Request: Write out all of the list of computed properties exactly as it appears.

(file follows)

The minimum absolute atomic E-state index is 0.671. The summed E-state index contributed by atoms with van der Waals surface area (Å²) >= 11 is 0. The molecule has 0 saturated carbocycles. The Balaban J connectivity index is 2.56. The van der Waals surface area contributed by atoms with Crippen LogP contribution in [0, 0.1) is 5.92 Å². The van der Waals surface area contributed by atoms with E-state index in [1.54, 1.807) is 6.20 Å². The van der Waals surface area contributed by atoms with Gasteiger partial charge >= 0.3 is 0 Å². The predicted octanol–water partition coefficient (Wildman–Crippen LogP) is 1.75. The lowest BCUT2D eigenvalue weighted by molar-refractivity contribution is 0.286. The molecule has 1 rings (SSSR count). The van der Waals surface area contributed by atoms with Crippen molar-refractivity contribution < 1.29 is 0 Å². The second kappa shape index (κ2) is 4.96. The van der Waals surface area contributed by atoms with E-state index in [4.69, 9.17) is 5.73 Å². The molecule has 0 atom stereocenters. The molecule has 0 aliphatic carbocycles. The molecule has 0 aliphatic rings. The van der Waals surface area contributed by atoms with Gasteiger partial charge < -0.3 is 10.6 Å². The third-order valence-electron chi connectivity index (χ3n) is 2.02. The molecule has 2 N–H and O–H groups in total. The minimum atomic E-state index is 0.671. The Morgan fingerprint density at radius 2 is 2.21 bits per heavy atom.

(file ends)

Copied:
The minimum absolute atomic E-state index is 0.671. The summed E-state index contributed by atoms with van der Waals surface area (Å²) >= 11 is 0. The molecule has 0 saturated carbocycles. The Balaban J connectivity index is 2.56. The van der Waals surface area contributed by atoms with Crippen LogP contribution in [0, 0.1) is 5.92 Å². The van der Waals surface area contributed by atoms with E-state index in [1.54, 1.807) is 6.20 Å². The van der Waals surface area contributed by atoms with Gasteiger partial charge >= 0.3 is 0 Å². The predicted octanol–water partition coefficient (Wildman–Crippen LogP) is 1.75. The lowest BCUT2D eigenvalue weighted by molar-refractivity contribution is 0.286. The molecule has 1 rings (SSSR count). The van der Waals surface area contributed by atoms with Crippen molar-refractivity contribution < 1.29 is 0 Å². The second kappa shape index (κ2) is 4.96. The van der Waals surface area contributed by atoms with E-state index in [4.69, 9.17) is 5.73 Å². The molecule has 0 atom stereocenters. The molecule has 0 aliphatic carbocycles. The molecule has 0 aliphatic rings. The van der Waals surface area contributed by atoms with Gasteiger partial charge < -0.3 is 10.6 Å². The third-order valence-electron chi connectivity index (χ3n) is 2.02. The molecule has 2 N–H and O–H groups in total. The minimum atomic E-state index is 0.671. The Morgan fingerprint density at radius 2 is 2.21 bits per heavy atom.